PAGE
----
About 1.5 miles into our walk, we passed through a beautiful section of trail surrounded by blooming rhododendron and azaleas. For a while, the trail was rolling and easy, but at the junction with the Hurricane Creek Trail, the trail took a turn steeply uphill along a wide, road-like section. Around the 3.9 mile mark, we took the .1 mile side trail on the right that led us to Hurricane Mountain Shelter. It was a nice place to eat a snack and stretch out our legs and backs (and tend to our feet). After the shelter, we had just over a mile more of steep climbing to reach an area known as Chestnut Flats. We had climbed about 1400 feet already; this wasn’t that bad over a long stretch, but there were some short steep sections along the way. At this top bump, the AT also reaches a junction with the Iron Mountain trail. We passed lots of hikers sitting trailside, using their phones. This was one of the few spots on the hike that actually had cell reception. Lots of people were catching up with texts, calls, and social media. We also came across a thru-hiker that told us there was some great trail magic ahead. That is always a motivator to any backpacker – you want to move quickly so you don’t miss out.
It was a steep downhill for the next mile and a half, but we soon reached Fox Creek, VA 603. As soon as I crossed the road and parking lot, I saw a sign in the tree pointing to Trail Magic. When I walked into the area, I was blown away by the setup. There were two guys, Greybeard and Been There, that had set up a large trail magic area. They said all hikers – thru and section – were welcome. They had grilled hot dogs, marinated chicken, a tub of fruit, homemade pie, cold sodas, and tons of snacks to take with you. They had a table filled with medical supplies for the taking and a handwashing station. They even had camp chairs (with backrests – a true luxury) and a campfire. Greybeard has been setting up here for years on the week after Trail Days. He runs a GoFundMe page for contributions to buy all of the food and supplies. Been There was helping out with cooking and making sure everyone was in good health and spirits. It truly restores your faith in humanity to see people out there caring for other hikers and it was great to relax and talk trail with everyone there. Greybeard left camp while we were there because he found a stuff sack of food that one of the thru-hikers had left behind. He went further up the trail to leave it at a shelter the hiker would find – it would stink to leave days worth of food behind. They also told us the previous night they had a bear come into camp. After not getting food near the tents and campfire, he ambled over to the nearby parking area and broke into a trailer. Apparently, he made off with a full case of hot cocoa packets before moving on to steal feed from the horse camp across the road.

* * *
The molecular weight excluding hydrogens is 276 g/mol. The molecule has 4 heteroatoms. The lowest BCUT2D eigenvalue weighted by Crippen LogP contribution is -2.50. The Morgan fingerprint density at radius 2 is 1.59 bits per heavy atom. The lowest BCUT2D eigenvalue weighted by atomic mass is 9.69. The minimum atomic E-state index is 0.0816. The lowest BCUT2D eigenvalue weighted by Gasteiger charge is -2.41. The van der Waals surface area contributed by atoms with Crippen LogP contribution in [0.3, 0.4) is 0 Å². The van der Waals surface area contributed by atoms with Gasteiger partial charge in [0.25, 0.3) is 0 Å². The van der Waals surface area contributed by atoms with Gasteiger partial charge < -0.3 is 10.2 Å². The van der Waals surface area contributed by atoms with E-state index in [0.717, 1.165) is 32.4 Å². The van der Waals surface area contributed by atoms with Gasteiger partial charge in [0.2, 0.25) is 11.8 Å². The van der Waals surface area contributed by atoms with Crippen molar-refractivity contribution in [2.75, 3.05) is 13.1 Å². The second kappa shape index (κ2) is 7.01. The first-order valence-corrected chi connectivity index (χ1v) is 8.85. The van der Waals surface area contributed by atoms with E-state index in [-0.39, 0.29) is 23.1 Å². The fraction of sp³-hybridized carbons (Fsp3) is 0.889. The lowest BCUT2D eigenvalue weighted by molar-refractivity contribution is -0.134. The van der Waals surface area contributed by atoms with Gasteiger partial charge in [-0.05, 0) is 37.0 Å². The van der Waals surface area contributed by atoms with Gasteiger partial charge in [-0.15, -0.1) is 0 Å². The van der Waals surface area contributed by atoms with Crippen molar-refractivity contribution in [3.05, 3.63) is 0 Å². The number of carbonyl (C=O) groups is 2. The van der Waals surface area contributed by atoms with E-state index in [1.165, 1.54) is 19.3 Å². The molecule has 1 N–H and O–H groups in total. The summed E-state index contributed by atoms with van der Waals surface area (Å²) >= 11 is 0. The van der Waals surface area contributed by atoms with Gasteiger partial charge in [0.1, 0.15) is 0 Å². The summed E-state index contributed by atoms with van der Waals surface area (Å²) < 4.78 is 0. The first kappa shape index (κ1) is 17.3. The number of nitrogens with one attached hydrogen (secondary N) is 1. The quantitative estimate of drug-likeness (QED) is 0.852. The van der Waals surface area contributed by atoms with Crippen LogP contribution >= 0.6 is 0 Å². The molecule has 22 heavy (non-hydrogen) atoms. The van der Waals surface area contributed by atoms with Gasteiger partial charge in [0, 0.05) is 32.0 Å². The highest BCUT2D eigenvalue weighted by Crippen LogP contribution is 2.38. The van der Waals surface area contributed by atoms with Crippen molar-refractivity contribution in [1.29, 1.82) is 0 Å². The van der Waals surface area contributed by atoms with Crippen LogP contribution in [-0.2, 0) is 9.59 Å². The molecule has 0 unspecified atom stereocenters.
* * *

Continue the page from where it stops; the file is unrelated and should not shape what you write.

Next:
While it was tempting to stay near the trail magic camp, we pressed forward to our planned stop. We had another steep climb to reach our endpoint, but we felt renewed from our brief respite. At 8.7 miles, we reached Old Orchard Shelter. We were one of the first groups to arrive for the day, so we staked out a prime spot on in a flat grassy area – taking care to avoid the abundant poison ivy. Over the course of the evening, more than 20 people arrived and set up their own tent sites. The water source was a bit of a walk from the right side of the shelter, but was flowing nicely. We set up camp and then began to make some dinner – PackIt Gourmet Kickin’ Chicken Wraps. There was an odd-acting person at the shelter, so we ended up having about 14 people come sit at our campfire. We joked that we felt like the “cool kids” since everyone came to hang out with us. You always meet interesting people on these hikes. We met a Texas acupuncture doctor (who I discovered knew a mutual friend), a woman that was flying home to get married in just a few days, a woman from Germany out with a guide, a college professor hiking with her niece, and a couple of fire fighters from New York that drove down to do a section. It’s crazy how so many different people can come together over a fire that all share a passion for hiking. We had a great night talking with everyone and were excited about the next couple of days on the trail.
Download DAY TWO Maps and Elevation Profiles
Day Three – Old Orchard Shelter to Massie Gap (8.7 miles) – Christine